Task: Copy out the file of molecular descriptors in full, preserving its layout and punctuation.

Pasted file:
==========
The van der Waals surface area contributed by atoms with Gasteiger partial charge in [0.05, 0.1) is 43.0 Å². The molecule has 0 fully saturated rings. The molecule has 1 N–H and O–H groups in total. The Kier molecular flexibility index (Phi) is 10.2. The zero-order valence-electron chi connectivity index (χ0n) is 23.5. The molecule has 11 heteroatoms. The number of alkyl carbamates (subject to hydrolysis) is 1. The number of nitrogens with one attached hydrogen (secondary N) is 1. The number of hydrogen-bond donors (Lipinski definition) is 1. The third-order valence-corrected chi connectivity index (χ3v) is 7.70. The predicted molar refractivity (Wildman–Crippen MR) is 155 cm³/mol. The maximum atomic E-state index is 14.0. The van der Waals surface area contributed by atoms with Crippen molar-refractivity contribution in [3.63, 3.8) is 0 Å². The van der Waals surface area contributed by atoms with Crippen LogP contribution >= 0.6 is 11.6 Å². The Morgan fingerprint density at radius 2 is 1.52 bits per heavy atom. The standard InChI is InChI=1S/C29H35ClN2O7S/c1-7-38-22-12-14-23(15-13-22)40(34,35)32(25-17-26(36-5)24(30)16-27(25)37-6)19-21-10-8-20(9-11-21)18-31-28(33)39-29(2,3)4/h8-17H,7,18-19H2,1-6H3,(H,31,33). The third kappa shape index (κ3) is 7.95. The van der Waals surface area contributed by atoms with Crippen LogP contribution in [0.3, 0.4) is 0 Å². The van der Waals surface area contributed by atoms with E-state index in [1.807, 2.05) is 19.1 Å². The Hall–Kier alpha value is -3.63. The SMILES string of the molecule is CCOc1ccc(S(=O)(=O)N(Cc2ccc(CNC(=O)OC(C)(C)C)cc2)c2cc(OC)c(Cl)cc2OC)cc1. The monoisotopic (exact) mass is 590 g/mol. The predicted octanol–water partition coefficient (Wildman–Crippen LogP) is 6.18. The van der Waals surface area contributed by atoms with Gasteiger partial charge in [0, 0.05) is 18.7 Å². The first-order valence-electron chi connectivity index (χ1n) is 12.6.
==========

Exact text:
The van der Waals surface area contributed by atoms with Gasteiger partial charge in [0.05, 0.1) is 43.0 Å². The molecule has 0 fully saturated rings. The molecule has 1 N–H and O–H groups in total. The Kier molecular flexibility index (Phi) is 10.2. The zero-order valence-electron chi connectivity index (χ0n) is 23.5. The molecule has 11 heteroatoms. The number of alkyl carbamates (subject to hydrolysis) is 1. The number of nitrogens with one attached hydrogen (secondary N) is 1. The number of hydrogen-bond donors (Lipinski definition) is 1. The third-order valence-corrected chi connectivity index (χ3v) is 7.70. The predicted molar refractivity (Wildman–Crippen MR) is 155 cm³/mol. The maximum atomic E-state index is 14.0. The van der Waals surface area contributed by atoms with Crippen molar-refractivity contribution in [3.63, 3.8) is 0 Å². The van der Waals surface area contributed by atoms with Crippen LogP contribution >= 0.6 is 11.6 Å². The Morgan fingerprint density at radius 2 is 1.52 bits per heavy atom. The standard InChI is InChI=1S/C29H35ClN2O7S/c1-7-38-22-12-14-23(15-13-22)40(34,35)32(25-17-26(36-5)24(30)16-27(25)37-6)19-21-10-8-20(9-11-21)18-31-28(33)39-29(2,3)4/h8-17H,7,18-19H2,1-6H3,(H,31,33). The third kappa shape index (κ3) is 7.95. The van der Waals surface area contributed by atoms with Crippen LogP contribution in [0.3, 0.4) is 0 Å². The van der Waals surface area contributed by atoms with E-state index in [1.807, 2.05) is 19.1 Å². The Hall–Kier alpha value is -3.63. The SMILES string of the molecule is CCOc1ccc(S(=O)(=O)N(Cc2ccc(CNC(=O)OC(C)(C)C)cc2)c2cc(OC)c(Cl)cc2OC)cc1. The monoisotopic (exact) mass is 590 g/mol. The predicted octanol–water partition coefficient (Wildman–Crippen LogP) is 6.18. The van der Waals surface area contributed by atoms with Gasteiger partial charge in [0, 0.05) is 18.7 Å². The first-order valence-electron chi connectivity index (χ1n) is 12.6.